A recent traffic accident has prompted police to widen a fraud investigation that began in Limassol and now has reached the capital, following revelations that foreign food delivery drivers in Cyprus were paying middlemen to secure driver permits through the state’s austere system.
Local media said a court case in Limassol has been filed for next month against a services agency owner, after allegations emerged that middlemen and insiders were involved in defrauding the government and extorting money from foreign nationals who sought driver permits.
A number of foreign nationals, who worked as food delivery drivers, were arrested in late March and early April after a Limassol city employee discovered irregularities in their applications through an agency to obtain or renew their driver’s permits.
Four Greek Cypriots, including the agency owner and a different city employee, as well as messenger service owner and an insurance agency owner, are facing charges from crimes committed between December 2022 and March 2023.
The case led investigators to Nicosia after a traffic accident raised suspicions about the driver who was found to have obtained a fraudulent license through the same illegal channels in Limassol
Local media said officials became suspicious after realizing 20 driver permit applications of foreign nationals had been submitted through middlemen to the same employee and had been approved despite document irregularities.
Three of the foreign suspects, who are expected to testify for the prosecution, have reportedly told authorities they had no knowledge of fraudulent information in their documents, telling investigators they had obtained driver permits in Limassol after paying certain individuals between €750 and €1000.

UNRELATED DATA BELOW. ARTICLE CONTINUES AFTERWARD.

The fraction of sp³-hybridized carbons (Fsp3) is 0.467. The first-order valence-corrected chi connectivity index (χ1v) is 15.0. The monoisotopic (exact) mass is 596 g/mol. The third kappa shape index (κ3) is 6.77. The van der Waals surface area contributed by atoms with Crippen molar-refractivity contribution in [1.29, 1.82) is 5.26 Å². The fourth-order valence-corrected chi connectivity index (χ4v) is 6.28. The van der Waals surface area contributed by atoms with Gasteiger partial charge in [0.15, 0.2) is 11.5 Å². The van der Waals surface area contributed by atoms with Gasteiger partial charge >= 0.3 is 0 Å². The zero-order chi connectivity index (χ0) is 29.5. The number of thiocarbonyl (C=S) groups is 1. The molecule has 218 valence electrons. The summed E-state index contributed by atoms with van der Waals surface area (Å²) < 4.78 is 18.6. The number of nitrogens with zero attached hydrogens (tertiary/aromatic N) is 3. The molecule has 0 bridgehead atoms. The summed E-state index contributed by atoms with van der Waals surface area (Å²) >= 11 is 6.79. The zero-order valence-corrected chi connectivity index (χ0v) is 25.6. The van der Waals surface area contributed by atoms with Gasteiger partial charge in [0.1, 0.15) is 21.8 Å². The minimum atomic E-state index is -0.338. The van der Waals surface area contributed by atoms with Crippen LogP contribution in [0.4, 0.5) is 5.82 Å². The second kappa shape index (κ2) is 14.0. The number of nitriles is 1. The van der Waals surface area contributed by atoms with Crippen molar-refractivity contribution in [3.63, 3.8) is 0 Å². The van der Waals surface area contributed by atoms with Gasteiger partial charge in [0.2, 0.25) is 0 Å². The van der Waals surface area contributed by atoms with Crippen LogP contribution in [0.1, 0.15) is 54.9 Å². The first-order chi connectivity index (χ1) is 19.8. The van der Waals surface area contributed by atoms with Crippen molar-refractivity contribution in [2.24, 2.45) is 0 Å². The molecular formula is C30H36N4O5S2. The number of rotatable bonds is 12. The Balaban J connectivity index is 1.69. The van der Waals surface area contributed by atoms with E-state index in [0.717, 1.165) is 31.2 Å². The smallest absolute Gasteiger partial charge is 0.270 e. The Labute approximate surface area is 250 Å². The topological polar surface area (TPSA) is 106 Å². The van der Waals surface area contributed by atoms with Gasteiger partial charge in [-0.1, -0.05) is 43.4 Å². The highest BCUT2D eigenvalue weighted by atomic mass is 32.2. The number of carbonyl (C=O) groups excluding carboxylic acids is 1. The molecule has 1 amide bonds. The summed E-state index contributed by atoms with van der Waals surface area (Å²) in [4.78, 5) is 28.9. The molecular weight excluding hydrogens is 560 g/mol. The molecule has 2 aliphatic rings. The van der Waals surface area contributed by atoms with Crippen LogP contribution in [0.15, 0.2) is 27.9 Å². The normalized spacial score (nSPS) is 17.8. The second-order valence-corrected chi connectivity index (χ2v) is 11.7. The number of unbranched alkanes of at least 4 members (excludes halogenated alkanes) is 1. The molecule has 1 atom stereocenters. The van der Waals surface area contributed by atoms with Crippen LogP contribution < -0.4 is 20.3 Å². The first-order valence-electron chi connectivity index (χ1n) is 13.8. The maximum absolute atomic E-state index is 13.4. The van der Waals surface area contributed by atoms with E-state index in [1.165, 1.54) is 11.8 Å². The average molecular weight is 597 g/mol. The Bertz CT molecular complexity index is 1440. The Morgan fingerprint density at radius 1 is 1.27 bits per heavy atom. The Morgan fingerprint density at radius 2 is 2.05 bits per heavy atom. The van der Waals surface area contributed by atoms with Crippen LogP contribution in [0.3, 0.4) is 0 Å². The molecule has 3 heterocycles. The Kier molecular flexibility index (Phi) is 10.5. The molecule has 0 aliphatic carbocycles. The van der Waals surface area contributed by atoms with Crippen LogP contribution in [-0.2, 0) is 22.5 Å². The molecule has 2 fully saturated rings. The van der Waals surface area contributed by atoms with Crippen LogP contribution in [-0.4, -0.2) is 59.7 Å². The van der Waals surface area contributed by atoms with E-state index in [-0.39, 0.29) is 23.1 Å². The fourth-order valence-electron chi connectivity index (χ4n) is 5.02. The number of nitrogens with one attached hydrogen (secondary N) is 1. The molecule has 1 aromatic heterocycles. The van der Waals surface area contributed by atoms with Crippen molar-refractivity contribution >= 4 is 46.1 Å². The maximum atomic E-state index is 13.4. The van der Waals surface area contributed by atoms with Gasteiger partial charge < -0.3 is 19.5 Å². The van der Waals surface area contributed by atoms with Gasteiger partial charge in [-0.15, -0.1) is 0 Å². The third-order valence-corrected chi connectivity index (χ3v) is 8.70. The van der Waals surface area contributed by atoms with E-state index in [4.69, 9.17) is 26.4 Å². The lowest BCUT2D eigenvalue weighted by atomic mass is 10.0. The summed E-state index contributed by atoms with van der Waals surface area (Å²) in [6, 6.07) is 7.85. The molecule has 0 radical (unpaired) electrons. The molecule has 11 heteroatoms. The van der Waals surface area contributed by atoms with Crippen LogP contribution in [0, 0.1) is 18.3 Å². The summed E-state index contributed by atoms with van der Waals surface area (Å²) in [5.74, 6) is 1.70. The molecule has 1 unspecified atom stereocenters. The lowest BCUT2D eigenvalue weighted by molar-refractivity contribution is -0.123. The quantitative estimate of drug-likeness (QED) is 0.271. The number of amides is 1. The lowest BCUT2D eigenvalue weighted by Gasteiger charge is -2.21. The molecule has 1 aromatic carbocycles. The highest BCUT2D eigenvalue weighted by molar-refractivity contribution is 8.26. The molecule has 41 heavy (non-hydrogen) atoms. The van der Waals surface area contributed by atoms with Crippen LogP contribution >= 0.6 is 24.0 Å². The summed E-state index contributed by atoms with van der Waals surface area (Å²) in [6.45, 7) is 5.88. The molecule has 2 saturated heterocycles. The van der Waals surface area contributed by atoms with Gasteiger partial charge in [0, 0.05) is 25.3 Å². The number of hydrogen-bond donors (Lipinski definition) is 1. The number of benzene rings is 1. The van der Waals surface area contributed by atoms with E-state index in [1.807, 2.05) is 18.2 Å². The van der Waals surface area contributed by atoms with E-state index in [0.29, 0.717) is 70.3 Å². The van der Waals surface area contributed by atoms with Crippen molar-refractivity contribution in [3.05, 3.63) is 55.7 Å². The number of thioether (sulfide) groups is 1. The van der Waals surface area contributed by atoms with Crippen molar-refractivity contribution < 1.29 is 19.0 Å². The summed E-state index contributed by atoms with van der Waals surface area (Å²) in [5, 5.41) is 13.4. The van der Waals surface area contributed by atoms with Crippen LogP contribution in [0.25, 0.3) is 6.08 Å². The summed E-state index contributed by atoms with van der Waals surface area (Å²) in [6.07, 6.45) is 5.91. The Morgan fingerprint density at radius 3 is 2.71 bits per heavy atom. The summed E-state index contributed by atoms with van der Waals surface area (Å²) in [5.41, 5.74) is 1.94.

But the case recently led investigators to Nicosia, after a traffic accident in early April raised suspicions about the driver who was found to have obtained a fraudulent license through the same illegal channels.
According to Reporter, the same services agency owner facing charges in Limassol has been implicated in allegations of a fraudulent driver’s permit issued by Nicosia authorities.
The immigration status of the foreign suspects was not immediately clear but officials described their temporary documents had reached an expiration date.
Knews understands many asylum seekers in Cyprus, including foreign nationals formerly on student or work visas, have been dealing with red tape, processing delays, and prohibitive restrictions in obtaining a driver’s license.
Despite previous simplifications, official guidelines reportedly still instructed asylum seekers who wish to obtain or renew their driver permits to present an original pink slip showing legal presence in the Republic of Cyprus, a document no longer issued by the Immigration office for such purposes.
The suspected applications in Limassol reportedly included a yellow slip, often submitted by applicants who are married to EU citizens, but none of the suspects were married to European women while at least some of them have told police they had no knowledge of a fake MUE2 form submitted on their behalf.
Over a dozen persons or suspects are being sought by police in connection with the case.
While asylum seekers can seek and obtain lawful driver permits under conditions, a special team has been put together to investigate whether there are more delivery drivers who have obtained illegitimate licenses.
A court case in Limassol has been set for May 11.